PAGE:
Players are afraid to tackle -Horan

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Fresh from seeing a game where his side engaged in a shootout more reminiscent of something you'd see in the latter stages of the hurling championship, than the first round of the football league on a chilly first Sunday in February, Mayo manager James Horan admitted he was still scratching his head when it came to the black card rule and how it's implement. The Ballintubber club man spelt out his unease saying. “I don't know, I'm still struggling with when it is and when it isn't. If I say that the Kildare one was a black card and ours wasn't you'd think I'm biased, but that's the way I actually saw it. Aido's one I wasn't sure if it was, I thought it was a yellow card.” Horan said he believed that the new rule was stopping players tackling because of the fear of picking up a black card. “Players out there are afraid to tackle at the moment, with the uncertainty that's there. If you want a game full of running, and tackling is one of the best skills in the game, that's where were going I would say. We just need to be careful and make sure that black cards are implement the right way and everyones clear on them and I don't think that's the case at the moment.”

As for the game itself Horan was happy enough with what he saw on he field, as his team have very little work done on the training field yet this year. “It was an exciting game alright a lot of good stuff in it for us, obviously a sickener to lose it at the end by a point. But Mr Brophy was having one of those days, it was a fantastic score at the end and he's a fantastic player. We couldn't handle him today, we tried a number of players on him. But I happy with a lot of what we did today. We've three training sessions done this year, to come and play at that tempo, we were full of mistakes, but to be honest I expected a lot of those. But we kept going showed a lot of heart and determination and a lot of good stuff you'd be looking for was there. It was just a pity in the end not to get a point but that's what happens when you play a good team with a player on fire, you just got to move on. Overall, a lot of really good stuff. In the end, Enda Varley had good shot with his right foot that he hit really sweet, it was going over for 90 per cent of it but it just tailed off at the end, then Mr Brophy goes down the other end and hits a hail mary that goes over, but that's it you have to take that.”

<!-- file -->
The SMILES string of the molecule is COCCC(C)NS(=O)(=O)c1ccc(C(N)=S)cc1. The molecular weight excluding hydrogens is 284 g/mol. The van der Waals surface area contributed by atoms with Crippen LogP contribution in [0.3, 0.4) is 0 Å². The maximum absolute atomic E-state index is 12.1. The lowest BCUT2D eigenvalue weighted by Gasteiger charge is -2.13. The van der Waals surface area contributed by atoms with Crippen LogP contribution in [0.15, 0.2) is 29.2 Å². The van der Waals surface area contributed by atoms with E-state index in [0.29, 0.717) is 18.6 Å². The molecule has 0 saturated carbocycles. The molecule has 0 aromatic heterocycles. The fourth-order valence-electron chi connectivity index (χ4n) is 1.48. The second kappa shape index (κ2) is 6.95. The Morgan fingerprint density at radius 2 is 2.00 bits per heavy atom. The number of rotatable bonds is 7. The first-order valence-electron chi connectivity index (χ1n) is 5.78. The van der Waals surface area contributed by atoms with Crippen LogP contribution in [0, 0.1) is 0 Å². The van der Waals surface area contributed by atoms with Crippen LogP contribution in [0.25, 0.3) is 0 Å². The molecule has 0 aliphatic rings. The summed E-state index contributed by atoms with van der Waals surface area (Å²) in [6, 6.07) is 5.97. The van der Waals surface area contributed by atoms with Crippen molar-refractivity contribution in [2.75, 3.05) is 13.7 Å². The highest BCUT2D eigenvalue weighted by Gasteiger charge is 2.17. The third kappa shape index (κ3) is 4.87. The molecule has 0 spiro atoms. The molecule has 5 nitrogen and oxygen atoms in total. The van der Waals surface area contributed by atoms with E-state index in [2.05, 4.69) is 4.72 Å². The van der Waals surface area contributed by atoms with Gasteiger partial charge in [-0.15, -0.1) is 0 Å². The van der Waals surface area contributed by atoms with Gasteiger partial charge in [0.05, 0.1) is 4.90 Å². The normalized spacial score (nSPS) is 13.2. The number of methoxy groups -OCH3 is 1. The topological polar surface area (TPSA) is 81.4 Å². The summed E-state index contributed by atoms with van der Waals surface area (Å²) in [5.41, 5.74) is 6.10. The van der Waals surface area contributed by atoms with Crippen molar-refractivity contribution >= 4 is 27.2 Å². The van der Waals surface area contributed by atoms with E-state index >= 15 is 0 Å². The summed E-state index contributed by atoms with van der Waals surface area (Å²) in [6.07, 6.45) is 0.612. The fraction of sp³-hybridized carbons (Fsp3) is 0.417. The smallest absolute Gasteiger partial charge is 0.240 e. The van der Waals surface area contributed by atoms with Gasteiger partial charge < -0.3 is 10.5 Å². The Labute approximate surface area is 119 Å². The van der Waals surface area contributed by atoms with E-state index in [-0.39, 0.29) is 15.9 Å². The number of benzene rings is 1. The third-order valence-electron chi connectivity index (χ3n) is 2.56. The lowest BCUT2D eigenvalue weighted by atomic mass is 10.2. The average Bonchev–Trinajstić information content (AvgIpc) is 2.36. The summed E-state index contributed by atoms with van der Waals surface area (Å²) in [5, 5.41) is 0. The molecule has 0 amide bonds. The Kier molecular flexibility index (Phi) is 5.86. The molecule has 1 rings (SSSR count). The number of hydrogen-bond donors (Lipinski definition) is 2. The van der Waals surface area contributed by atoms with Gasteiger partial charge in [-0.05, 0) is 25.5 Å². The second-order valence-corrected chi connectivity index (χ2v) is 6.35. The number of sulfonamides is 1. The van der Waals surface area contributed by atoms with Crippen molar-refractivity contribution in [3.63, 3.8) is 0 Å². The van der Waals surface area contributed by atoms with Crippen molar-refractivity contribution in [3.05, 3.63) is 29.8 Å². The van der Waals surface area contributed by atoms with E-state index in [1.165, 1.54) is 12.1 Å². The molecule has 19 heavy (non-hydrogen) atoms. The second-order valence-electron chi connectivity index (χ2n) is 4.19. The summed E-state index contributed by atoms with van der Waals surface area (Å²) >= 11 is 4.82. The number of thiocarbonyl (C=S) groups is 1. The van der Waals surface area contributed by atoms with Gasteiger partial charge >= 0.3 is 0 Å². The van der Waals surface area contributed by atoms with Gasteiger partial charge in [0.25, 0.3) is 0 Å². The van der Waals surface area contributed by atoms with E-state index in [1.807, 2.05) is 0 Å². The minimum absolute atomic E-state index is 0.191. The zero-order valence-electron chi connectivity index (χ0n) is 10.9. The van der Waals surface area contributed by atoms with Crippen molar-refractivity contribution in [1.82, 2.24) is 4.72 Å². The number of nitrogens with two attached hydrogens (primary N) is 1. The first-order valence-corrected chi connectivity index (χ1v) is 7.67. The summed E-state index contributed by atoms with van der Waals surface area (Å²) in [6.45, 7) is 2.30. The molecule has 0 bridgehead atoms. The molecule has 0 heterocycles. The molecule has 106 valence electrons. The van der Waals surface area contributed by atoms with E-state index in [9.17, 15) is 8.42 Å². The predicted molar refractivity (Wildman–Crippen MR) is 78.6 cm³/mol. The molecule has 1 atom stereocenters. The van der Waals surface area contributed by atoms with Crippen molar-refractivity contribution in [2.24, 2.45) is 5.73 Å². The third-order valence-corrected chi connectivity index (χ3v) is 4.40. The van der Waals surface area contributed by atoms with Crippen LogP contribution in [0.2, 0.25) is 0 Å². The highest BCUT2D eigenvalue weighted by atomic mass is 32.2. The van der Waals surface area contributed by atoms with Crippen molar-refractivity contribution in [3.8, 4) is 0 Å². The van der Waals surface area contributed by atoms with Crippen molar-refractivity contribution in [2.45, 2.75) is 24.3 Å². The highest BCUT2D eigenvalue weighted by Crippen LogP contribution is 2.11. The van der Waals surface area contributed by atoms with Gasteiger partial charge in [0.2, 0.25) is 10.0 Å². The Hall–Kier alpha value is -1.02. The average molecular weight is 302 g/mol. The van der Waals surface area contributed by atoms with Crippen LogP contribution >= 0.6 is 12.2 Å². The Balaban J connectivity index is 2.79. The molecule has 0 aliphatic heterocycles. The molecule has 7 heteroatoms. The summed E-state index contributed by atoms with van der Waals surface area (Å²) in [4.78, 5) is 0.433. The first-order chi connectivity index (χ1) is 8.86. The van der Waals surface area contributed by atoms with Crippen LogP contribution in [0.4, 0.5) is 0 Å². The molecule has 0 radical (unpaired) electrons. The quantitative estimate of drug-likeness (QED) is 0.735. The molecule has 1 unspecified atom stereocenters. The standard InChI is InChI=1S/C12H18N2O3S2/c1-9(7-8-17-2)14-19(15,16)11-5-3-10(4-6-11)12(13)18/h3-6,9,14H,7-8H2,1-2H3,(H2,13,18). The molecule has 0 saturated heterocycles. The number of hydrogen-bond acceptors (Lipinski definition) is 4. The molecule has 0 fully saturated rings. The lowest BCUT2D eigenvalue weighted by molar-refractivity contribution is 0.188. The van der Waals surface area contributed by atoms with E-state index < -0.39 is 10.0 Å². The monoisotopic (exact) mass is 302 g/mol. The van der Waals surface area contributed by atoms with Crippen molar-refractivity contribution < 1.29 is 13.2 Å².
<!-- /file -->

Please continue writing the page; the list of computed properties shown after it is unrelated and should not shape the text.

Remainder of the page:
It wasn't the frantic end of the game where Mayo lost the points, it was in the first half where they saw a well earned lead wiped out in the space of a few minutes he said, “Ultimately where we lost the game was we were three points up in the first half and ended up three points down, so you take the notion of the great exciting finish, that's ultimately where we lost the game. “

As for the newcomers to the Mayo team on day when he left four players on his bench who had all started in one of the last two All Ireland finals (Alan Freeman, Michael Conroy, Enda Varley and Jason Doherty, with Conroy only getting on for a second at the death and Doherty not getting any game time at all ) he was very pleased with what he saw from them. “If you see the difference those guys made when they came on Diarmuid O'Connor was only on a matter of minutes and he was one of the main men in the game he was picking up breaks and linking up very,very well, he's a fantastic player. Adam Gallagher did very well, David Drake came on and did very well when he came on.”

 

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